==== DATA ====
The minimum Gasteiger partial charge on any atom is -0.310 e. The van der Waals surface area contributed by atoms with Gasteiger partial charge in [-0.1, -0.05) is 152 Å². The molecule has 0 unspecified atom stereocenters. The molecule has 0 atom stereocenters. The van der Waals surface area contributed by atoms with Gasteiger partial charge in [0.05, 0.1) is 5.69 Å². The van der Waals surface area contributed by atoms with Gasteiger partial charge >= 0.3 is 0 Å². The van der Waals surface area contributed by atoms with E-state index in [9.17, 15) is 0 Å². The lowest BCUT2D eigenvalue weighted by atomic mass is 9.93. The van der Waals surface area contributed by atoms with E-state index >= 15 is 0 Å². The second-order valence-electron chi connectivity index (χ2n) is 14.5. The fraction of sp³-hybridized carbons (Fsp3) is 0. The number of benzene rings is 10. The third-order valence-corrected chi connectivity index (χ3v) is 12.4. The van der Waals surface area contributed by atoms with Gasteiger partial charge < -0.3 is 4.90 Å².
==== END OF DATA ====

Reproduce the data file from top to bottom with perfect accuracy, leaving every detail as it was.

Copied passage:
The minimum Gasteiger partial charge on any atom is -0.310 e. The van der Waals surface area contributed by atoms with Gasteiger partial charge in [-0.1, -0.05) is 152 Å². The molecule has 0 unspecified atom stereocenters. The molecule has 0 atom stereocenters. The van der Waals surface area contributed by atoms with Gasteiger partial charge in [0.05, 0.1) is 5.69 Å². The van der Waals surface area contributed by atoms with Gasteiger partial charge >= 0.3 is 0 Å². The van der Waals surface area contributed by atoms with E-state index in [9.17, 15) is 0 Å². The lowest BCUT2D eigenvalue weighted by atomic mass is 9.93. The van der Waals surface area contributed by atoms with E-state index >= 15 is 0 Å². The second-order valence-electron chi connectivity index (χ2n) is 14.5. The fraction of sp³-hybridized carbons (Fsp3) is 0. The number of benzene rings is 10. The third-order valence-corrected chi connectivity index (χ3v) is 12.4. The van der Waals surface area contributed by atoms with Gasteiger partial charge < -0.3 is 4.90 Å².